The Republican-controlled state Legislature enjoyed two major victories last week as the Minnesota Supreme Court ruled to keep the Legislature’s titles and questions on the ballot for the voter ID and marriage amendment questions.
Amendment supporters were pleased with the outcome while opponents reiterated concerns that the question and title wording could mislead voters.
Title changes and lawsuits over the summer left the ballot wording in flux for the highly controversial proposed constitutional amendments.
In two 4-2 decisions released Aug. 27, the high court had the final word, deferring to the Legislature’s authority regarding constitutional amendments and its original titles and questions.
“I think they chose the decision that’s the most understandable and that would not cause them to look like they’re an activist court,” said Marie Failinger, a law professor at Hamline University.
Voter ID opponents filed one of the lawsuits in May, claiming the Legislature’s ballot question was misleading and therefore should be removed from the ballot.
The other two were filed after Secretary of State Mark Ritchie changed the amendment titles from the Legislature’s original titles. The petitioners claimed the Legislature, not the secretary of state, has the higher authority to title amendments.
“This case stands for the prospect that the court basically is not going to second-guess the Legislature,” said Doug Chapin, an elections expert at the Humphrey School of Public Affairs.
The majority opinion on the voter ID ballot question acknowledged concerns with the questions, but didn’t deem them misleading enough to require intervention.
The court said that it “may indeed have been wiser for the Legislature to include the entire amendment on the ballot.”
Failinger said the ruling could have far-reaching implications.
“I think the potentially worst impact of these cases is that later, ideologically driven legislatures may decide that they can pull a bait-and-switch on the voters once again for their particular issues,” she said.
The impact of the rulings on the November election depends on whether wording affects a voter’s choice when faced with the ballot — a divisive topic.
A 2010 study by two political scientists found “strong evidence that ballot wording has the potential to significantly shift public opinion.”
However, it also found that a realistic election environment — where voters are exposed to new information and learn over the course of the campaign — will mitigate ballot-framing effects.
The ruling ignited voter ID opponents to further their efforts to educate voters.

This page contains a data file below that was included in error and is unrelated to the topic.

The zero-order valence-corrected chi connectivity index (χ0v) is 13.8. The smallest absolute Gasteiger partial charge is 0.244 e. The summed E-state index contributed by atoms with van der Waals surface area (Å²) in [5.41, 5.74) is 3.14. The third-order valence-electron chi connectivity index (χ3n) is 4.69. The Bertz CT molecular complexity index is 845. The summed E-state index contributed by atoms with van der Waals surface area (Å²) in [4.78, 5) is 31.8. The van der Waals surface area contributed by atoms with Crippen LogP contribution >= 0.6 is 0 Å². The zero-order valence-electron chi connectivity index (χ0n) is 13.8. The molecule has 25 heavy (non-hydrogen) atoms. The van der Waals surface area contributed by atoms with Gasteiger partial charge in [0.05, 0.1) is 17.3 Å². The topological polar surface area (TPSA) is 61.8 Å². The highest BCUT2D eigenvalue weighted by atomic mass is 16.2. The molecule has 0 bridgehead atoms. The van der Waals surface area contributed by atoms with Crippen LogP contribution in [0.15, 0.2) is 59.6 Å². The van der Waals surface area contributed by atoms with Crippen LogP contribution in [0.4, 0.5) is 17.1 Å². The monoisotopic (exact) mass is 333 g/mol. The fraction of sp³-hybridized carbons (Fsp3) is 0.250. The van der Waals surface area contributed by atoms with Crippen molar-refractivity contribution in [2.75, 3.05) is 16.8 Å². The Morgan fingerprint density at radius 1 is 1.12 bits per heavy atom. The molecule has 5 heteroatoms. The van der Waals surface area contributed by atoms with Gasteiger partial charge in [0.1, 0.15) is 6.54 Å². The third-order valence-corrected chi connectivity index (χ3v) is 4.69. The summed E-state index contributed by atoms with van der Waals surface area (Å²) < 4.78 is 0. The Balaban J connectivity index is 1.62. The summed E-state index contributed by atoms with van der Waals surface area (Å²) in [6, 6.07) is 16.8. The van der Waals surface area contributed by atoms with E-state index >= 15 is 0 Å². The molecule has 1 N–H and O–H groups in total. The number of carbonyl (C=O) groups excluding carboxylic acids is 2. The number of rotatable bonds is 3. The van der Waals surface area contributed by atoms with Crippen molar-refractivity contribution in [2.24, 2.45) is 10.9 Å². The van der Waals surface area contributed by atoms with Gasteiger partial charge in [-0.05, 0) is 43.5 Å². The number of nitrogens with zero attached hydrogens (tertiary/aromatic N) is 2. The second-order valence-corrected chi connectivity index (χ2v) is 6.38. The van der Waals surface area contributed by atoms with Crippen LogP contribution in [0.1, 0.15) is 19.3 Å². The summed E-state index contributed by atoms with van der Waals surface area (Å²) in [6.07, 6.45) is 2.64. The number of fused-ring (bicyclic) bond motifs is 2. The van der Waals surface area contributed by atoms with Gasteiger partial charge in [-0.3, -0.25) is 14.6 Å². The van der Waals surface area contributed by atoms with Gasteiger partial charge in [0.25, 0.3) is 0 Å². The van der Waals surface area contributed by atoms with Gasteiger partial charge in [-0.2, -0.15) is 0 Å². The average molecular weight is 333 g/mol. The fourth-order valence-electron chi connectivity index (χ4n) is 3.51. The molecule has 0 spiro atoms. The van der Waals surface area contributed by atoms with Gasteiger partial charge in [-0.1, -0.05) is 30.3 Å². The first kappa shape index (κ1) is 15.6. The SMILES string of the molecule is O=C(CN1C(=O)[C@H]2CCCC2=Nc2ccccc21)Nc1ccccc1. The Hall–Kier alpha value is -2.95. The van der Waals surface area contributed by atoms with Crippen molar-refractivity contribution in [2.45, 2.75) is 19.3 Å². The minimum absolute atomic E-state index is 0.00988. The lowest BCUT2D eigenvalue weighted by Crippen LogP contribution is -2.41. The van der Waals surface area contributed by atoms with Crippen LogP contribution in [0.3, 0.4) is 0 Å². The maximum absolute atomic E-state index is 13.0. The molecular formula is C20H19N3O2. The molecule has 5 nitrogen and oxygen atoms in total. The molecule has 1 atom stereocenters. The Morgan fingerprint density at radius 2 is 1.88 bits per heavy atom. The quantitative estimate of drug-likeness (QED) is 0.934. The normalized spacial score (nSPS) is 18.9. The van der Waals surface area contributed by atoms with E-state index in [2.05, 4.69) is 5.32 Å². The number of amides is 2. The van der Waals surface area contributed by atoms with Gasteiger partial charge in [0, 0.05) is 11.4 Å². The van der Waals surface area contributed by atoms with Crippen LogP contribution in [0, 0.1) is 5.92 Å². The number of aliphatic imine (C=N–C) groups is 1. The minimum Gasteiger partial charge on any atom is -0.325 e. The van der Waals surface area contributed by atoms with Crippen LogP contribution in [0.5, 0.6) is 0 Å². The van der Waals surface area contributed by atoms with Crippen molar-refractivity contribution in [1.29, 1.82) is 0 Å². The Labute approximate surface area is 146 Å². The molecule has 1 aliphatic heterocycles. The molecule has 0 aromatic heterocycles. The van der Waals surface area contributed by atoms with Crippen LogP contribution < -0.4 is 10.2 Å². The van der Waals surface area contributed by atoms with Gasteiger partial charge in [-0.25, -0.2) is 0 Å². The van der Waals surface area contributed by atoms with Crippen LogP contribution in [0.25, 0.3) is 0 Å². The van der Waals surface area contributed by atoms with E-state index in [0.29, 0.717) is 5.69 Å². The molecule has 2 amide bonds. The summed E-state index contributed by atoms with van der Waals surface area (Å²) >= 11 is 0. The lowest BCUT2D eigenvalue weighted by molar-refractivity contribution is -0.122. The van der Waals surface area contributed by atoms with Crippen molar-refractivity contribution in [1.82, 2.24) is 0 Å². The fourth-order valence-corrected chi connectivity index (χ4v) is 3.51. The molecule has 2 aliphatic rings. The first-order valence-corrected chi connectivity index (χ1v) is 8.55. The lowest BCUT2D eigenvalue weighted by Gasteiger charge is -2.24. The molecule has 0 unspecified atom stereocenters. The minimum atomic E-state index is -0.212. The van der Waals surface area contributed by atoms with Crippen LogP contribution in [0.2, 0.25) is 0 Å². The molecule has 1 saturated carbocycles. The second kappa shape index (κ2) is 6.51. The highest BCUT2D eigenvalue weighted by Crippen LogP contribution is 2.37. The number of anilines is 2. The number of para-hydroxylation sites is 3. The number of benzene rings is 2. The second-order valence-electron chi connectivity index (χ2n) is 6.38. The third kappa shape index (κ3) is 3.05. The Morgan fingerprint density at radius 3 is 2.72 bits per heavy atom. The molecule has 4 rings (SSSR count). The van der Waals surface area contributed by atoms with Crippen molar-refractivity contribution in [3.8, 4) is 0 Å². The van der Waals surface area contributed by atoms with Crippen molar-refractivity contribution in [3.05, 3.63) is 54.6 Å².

“This decision means that we will need to work harder than ever, not just to make sure that voters get to the polls and know what is on their ballot, but also to understand what is not on their ballot,” League of Women Voters Minnesota President Stacy Doepner-Hove said in a statement.
Two of the main concerns from voter ID opponents centered on the lack of mention of provisional balloting and the difference between “valid photo identification” as written in the question and “valid government-issued photographic identification” as written in the amendment.
Provisional ballots are votes cast on Election Day that aren’t counted until voters make a second trip to election officials with the required ID.
The University of Minnesota’s College Democrats and the Minnesota Public Interest Research Group are working to inform students and to campaign against both amendments.
“These amendments are really going to shape the direction of this state, and it’s too bad that people might vote the way that they don’t want to just because the wording is confusing,” said Daveen Trentman, vice president of College Democrats and a University student.
Amendment supporters, however, similarly argued that Ritchie’s ballot titles were confusing and could hinder voters’ comprehension.
“The retitling of the voter ID amendment seemed to me something that could and probably would have confused the voters,” said Teresa Collett, a University of St. Thomas law professor who represented the Legislature in the title cases.
She expressed concern that confusion could lead some people to leave the question blank, which counts as a “no” vote under the state constitution.
Minnesota College Republicans Chairman Ryan Lyk said that by leaving out the terms “photo ID” or “voter ID,” Ritchie’s title would mislead voters.
“We want the people to know what exactly they’re voting for,” he said.
Justices Alan Page and Paul Anderson dissented from the majority opinion in both cases, providing starkly different arguments than their peers.
In the voter ID question case, the court unanimously agreed that the petitioners were not entitled to the removal of the question from the ballot entirely.
Justices differed, however, on what alternative action to take, with the two dissenting justices leaning toward inclusion of the entire amendment on the ballot.
“What we are dealing with here is a classic bait-and-switch,” Page wrote in his dissent.
“The ballot question misstates, in a deceptive and misleading way, what the proposed amendment will require of voters.”
The majority opinion, however, evaluated the question with a “high degree of deference to the Legislature,” and therefore didn’t find the question misleading enough to alter or remove.
Page and Anderson also dissented in the title cases.
Argument centered on separation of powers and on a 1919 statute that says the secretary of state “shall provide an appropriate title for each question printed on the pink ballot.”
The court concluded that when the Legislature passes a title for the ballot question, that’s the “appropriate title” the secretary of state must provide. In the majority opinion, the court wrote Ritchie “exceeded his authority” by retitling the amendments.